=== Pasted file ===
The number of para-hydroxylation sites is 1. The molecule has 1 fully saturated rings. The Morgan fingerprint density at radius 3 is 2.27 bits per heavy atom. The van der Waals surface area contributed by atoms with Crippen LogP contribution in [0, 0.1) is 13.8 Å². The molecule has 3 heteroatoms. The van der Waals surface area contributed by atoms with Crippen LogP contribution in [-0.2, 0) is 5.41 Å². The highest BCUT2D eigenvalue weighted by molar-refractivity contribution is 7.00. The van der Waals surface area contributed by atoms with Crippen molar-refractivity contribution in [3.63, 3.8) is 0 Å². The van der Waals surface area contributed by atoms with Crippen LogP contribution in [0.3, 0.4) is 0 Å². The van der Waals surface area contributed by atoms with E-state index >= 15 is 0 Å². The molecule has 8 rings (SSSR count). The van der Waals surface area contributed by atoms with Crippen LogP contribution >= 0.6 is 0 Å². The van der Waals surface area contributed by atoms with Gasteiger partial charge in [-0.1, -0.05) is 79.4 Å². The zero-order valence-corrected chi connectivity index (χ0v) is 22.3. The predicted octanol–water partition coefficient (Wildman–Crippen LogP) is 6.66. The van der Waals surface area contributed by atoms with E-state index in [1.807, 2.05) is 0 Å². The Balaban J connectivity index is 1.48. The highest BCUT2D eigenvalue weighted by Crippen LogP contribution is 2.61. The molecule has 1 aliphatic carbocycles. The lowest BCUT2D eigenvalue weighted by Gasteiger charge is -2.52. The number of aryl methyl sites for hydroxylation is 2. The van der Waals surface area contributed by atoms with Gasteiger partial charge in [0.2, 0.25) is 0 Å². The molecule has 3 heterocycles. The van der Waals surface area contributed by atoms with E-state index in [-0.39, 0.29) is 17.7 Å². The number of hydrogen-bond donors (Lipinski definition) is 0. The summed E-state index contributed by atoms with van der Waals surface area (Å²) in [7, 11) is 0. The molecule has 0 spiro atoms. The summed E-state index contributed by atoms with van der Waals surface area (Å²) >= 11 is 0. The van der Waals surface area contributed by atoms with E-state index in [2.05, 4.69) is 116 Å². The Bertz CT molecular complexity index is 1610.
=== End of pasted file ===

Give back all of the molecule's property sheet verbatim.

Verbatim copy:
The number of para-hydroxylation sites is 1. The molecule has 1 fully saturated rings. The Morgan fingerprint density at radius 3 is 2.27 bits per heavy atom. The van der Waals surface area contributed by atoms with Crippen LogP contribution in [0, 0.1) is 13.8 Å². The molecule has 3 heteroatoms. The van der Waals surface area contributed by atoms with Crippen LogP contribution in [-0.2, 0) is 5.41 Å². The highest BCUT2D eigenvalue weighted by molar-refractivity contribution is 7.00. The van der Waals surface area contributed by atoms with Crippen molar-refractivity contribution in [3.63, 3.8) is 0 Å². The van der Waals surface area contributed by atoms with Crippen LogP contribution in [0.3, 0.4) is 0 Å². The van der Waals surface area contributed by atoms with E-state index >= 15 is 0 Å². The molecule has 8 rings (SSSR count). The van der Waals surface area contributed by atoms with Crippen LogP contribution >= 0.6 is 0 Å². The van der Waals surface area contributed by atoms with Gasteiger partial charge in [-0.1, -0.05) is 79.4 Å². The zero-order valence-corrected chi connectivity index (χ0v) is 22.3. The predicted octanol–water partition coefficient (Wildman–Crippen LogP) is 6.66. The van der Waals surface area contributed by atoms with E-state index in [1.807, 2.05) is 0 Å². The Balaban J connectivity index is 1.48. The highest BCUT2D eigenvalue weighted by Crippen LogP contribution is 2.61. The molecule has 1 aliphatic carbocycles. The lowest BCUT2D eigenvalue weighted by Gasteiger charge is -2.52. The number of aryl methyl sites for hydroxylation is 2. The van der Waals surface area contributed by atoms with Gasteiger partial charge in [0.2, 0.25) is 0 Å². The molecule has 3 heterocycles. The van der Waals surface area contributed by atoms with E-state index in [-0.39, 0.29) is 17.7 Å². The number of hydrogen-bond donors (Lipinski definition) is 0. The summed E-state index contributed by atoms with van der Waals surface area (Å²) in [7, 11) is 0. The molecule has 0 spiro atoms. The summed E-state index contributed by atoms with van der Waals surface area (Å²) >= 11 is 0. The van der Waals surface area contributed by atoms with E-state index in [2.05, 4.69) is 116 Å². The Bertz CT molecular complexity index is 1610.